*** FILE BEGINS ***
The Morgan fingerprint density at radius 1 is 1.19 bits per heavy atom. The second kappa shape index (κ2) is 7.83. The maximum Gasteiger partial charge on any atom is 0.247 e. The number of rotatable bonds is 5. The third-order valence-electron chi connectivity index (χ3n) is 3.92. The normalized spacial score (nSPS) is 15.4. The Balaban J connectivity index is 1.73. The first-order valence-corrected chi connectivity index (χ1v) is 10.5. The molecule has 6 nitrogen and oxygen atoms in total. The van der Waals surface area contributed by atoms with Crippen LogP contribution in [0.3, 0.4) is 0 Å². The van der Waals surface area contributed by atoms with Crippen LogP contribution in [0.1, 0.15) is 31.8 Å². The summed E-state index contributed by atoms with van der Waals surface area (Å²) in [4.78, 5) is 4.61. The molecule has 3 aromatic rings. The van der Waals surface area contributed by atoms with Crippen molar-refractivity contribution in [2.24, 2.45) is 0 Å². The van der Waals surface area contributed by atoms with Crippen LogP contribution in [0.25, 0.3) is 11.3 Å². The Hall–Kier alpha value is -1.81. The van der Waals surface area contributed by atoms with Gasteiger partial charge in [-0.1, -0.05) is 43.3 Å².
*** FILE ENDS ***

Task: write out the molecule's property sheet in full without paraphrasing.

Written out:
The Morgan fingerprint density at radius 1 is 1.19 bits per heavy atom. The second kappa shape index (κ2) is 7.83. The maximum Gasteiger partial charge on any atom is 0.247 e. The number of rotatable bonds is 5. The third-order valence-electron chi connectivity index (χ3n) is 3.92. The normalized spacial score (nSPS) is 15.4. The Balaban J connectivity index is 1.73. The first-order valence-corrected chi connectivity index (χ1v) is 10.5. The molecule has 6 nitrogen and oxygen atoms in total. The van der Waals surface area contributed by atoms with Crippen LogP contribution in [0.3, 0.4) is 0 Å². The van der Waals surface area contributed by atoms with Crippen LogP contribution in [0.1, 0.15) is 31.8 Å². The summed E-state index contributed by atoms with van der Waals surface area (Å²) in [4.78, 5) is 4.61. The molecule has 3 aromatic rings. The van der Waals surface area contributed by atoms with Crippen molar-refractivity contribution in [2.24, 2.45) is 0 Å². The van der Waals surface area contributed by atoms with Crippen LogP contribution in [0.25, 0.3) is 11.3 Å². The Hall–Kier alpha value is -1.81. The van der Waals surface area contributed by atoms with Gasteiger partial charge in [-0.1, -0.05) is 43.3 Å².